Friday, 10 June 2011

Beggaring belief - part IV

Part I Here

You have heard of “the zone” right?

The zone where everything is effortless and you forget yourself. This is the brain working temporarily without this inhibitory mechanism quite simply. Now before you even go in to the interview, you are probably nervous about the interview.

This is natural to feel nervous, we believe that we have to go in and make a good impression. Maybe you feel quite anxious and the thoughts arise about what the interviewers will think of you, whether you will be able to sell yourself in the correct way etc... This is exactly the inhibitory mechanism of self at work.

At this point this is the feedback of thought that starts to gain momentum and causes you some unnecessary worrying. You tell yourself not to worry but rather than calm you down, it actually has the opposite effect. It is the brain producing thoughts about an illusory entity and what this fictional entity has tied in to the outcome of this event. It is literally thought being produced in reference to a perceived threat, to a perceived entity that does not exist.

This is literally the brain warping reality to fit its beliefs. In reality, all you have to do is go in a room and talk to some people, its not such a big deal. However through this illusory construct of self, there is a sense of importance and the gravity of the situation is massively amplified.

As I said it is natural to feel a little nervous but if through the interview, you are constantly wondering what they think of you, analysing what you are saying and trying to come across as intelligent witty or whatever, you are actually repressing the brain through thought. Rather than focussing on the task at hand, the brain is diverting itself in to thinking about something not real. Rather than thinking about the task at hand the brain is trying to deal with a situation and imagining a false construct of self simultaneously.

The brain is actually subject to an inhibitory function, through this idea of self. Go figure.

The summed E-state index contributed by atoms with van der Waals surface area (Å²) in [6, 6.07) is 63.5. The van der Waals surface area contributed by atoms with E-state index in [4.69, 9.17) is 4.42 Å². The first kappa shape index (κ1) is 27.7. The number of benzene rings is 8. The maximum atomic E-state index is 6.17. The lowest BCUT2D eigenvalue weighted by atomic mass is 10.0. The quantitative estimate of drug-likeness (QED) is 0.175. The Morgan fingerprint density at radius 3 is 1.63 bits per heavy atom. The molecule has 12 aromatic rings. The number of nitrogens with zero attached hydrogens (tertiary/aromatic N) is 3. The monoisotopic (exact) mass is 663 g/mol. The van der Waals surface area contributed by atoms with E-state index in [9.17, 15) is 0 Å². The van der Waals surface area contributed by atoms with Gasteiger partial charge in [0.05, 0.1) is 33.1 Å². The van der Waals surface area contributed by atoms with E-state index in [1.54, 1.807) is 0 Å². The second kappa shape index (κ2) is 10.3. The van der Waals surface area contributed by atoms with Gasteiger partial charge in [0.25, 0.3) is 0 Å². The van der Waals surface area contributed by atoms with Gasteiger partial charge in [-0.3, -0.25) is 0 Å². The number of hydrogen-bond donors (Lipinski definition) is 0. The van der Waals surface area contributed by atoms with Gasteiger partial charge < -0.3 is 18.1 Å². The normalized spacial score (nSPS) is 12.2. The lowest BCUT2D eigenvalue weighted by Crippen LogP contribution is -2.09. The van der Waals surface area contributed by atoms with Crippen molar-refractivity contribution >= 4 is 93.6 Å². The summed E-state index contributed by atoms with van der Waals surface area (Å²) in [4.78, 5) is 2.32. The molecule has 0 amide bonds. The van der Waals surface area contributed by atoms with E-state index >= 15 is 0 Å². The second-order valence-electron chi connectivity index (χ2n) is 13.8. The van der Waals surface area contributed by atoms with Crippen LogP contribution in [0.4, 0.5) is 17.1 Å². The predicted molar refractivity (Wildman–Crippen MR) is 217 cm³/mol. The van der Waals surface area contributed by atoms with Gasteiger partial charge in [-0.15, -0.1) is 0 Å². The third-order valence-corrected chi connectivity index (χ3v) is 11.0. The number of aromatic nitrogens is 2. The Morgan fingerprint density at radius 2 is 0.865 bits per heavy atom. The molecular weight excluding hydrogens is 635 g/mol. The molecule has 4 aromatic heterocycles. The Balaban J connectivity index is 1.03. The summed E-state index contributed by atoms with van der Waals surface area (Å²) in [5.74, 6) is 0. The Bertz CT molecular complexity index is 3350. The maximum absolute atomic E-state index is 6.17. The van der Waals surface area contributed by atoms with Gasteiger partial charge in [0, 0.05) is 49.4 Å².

We can also take any point in the diagram and we can try and layer another scenario on top. I read a post that a woman posted on a psych forum and the crux of the post was her basically saying that she had everything that she thought would make her happy, yet she was getting depressed about the fact that her life seemed empty. She had a loving husband, a family and a house and yet she expected that she would be living in domestic bliss.

You see, the self is always striving, always wanting more, hungry for the next set of attachments to feed on. Once it stops getting these new attachments, the sense of self starts to become threatened, as without new fuel all the time, the sense of self begins to lose its reinforcements.

As the brain is tricked in to thinking it is a real thing through the belief structure, we again start start a feedback cycle in which the brain perceives that without this reinforcement of the illusion, that it is actually a perceived threat to its survival. 
So you can have everything you think you need, yet you are still subject to this illusory mechanism. The self is tied in to this survival drive and causes negative feedback of thought about an illusory mechanism which sets off our neuro - chemical punishment system.

Right here we come against the neurological binding problem. That is a post in itself but here it is plain to see how our neuro – chemistry can be directly affected by negative thought about a fictional reference.

Depression not only affects thought, it has been shown to alter the bodies chemistry. This is not actually natural. Well it is totally natural but... it was never supposed to be this way. The entity of self was never supposed to be believed to be a real thing. 
The “I” function was there to give us the ability to analyse our own cognition which resulted in a massive leap of intelligence but it was not actually supposed to be believed as a real thing.